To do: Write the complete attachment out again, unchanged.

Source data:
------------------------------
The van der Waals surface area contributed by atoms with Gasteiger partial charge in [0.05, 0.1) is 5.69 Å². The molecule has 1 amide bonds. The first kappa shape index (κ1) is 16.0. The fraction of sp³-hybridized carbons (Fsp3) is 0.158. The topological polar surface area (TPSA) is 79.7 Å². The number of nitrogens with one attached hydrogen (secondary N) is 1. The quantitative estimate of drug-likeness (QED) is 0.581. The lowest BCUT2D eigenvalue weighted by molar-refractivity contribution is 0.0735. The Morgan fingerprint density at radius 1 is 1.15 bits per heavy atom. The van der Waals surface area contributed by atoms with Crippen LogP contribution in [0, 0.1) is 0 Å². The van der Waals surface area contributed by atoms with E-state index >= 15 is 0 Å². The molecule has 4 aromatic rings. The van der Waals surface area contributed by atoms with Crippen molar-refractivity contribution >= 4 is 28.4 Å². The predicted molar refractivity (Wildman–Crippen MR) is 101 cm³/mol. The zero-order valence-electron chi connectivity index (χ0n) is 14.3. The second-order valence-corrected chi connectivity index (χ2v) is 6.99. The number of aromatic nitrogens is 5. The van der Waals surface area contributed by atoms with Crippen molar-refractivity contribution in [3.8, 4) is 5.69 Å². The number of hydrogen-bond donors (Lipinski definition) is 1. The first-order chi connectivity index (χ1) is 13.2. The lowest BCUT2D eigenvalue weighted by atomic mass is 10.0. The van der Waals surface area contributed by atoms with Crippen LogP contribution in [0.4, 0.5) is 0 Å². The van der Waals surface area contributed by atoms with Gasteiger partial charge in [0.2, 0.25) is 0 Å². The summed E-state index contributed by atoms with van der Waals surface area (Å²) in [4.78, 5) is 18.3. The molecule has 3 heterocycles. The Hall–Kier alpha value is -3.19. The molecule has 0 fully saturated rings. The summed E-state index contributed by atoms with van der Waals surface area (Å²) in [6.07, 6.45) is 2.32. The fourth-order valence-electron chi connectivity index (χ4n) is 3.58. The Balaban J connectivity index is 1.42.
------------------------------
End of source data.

The van der Waals surface area contributed by atoms with Gasteiger partial charge in [0.05, 0.1) is 5.69 Å². The molecule has 1 amide bonds. The first kappa shape index (κ1) is 16.0. The fraction of sp³-hybridized carbons (Fsp3) is 0.158. The topological polar surface area (TPSA) is 79.7 Å². The number of nitrogens with one attached hydrogen (secondary N) is 1. The quantitative estimate of drug-likeness (QED) is 0.581. The lowest BCUT2D eigenvalue weighted by molar-refractivity contribution is 0.0735. The Morgan fingerprint density at radius 1 is 1.15 bits per heavy atom. The van der Waals surface area contributed by atoms with Crippen LogP contribution in [0, 0.1) is 0 Å². The van der Waals surface area contributed by atoms with E-state index >= 15 is 0 Å². The molecule has 4 aromatic rings. The van der Waals surface area contributed by atoms with Crippen molar-refractivity contribution >= 4 is 28.4 Å². The predicted molar refractivity (Wildman–Crippen MR) is 101 cm³/mol. The zero-order valence-electron chi connectivity index (χ0n) is 14.3. The second-order valence-corrected chi connectivity index (χ2v) is 6.99. The number of aromatic nitrogens is 5. The van der Waals surface area contributed by atoms with Crippen molar-refractivity contribution in [3.8, 4) is 5.69 Å². The number of hydrogen-bond donors (Lipinski definition) is 1. The first-order chi connectivity index (χ1) is 13.2. The lowest BCUT2D eigenvalue weighted by atomic mass is 10.0. The van der Waals surface area contributed by atoms with Crippen LogP contribution in [0.4, 0.5) is 0 Å². The van der Waals surface area contributed by atoms with Gasteiger partial charge in [0.2, 0.25) is 0 Å². The summed E-state index contributed by atoms with van der Waals surface area (Å²) in [4.78, 5) is 18.3. The molecule has 3 heterocycles. The Hall–Kier alpha value is -3.19. The molecule has 0 fully saturated rings. The summed E-state index contributed by atoms with van der Waals surface area (Å²) in [6.07, 6.45) is 2.32. The fourth-order valence-electron chi connectivity index (χ4n) is 3.58. The Balaban J connectivity index is 1.42.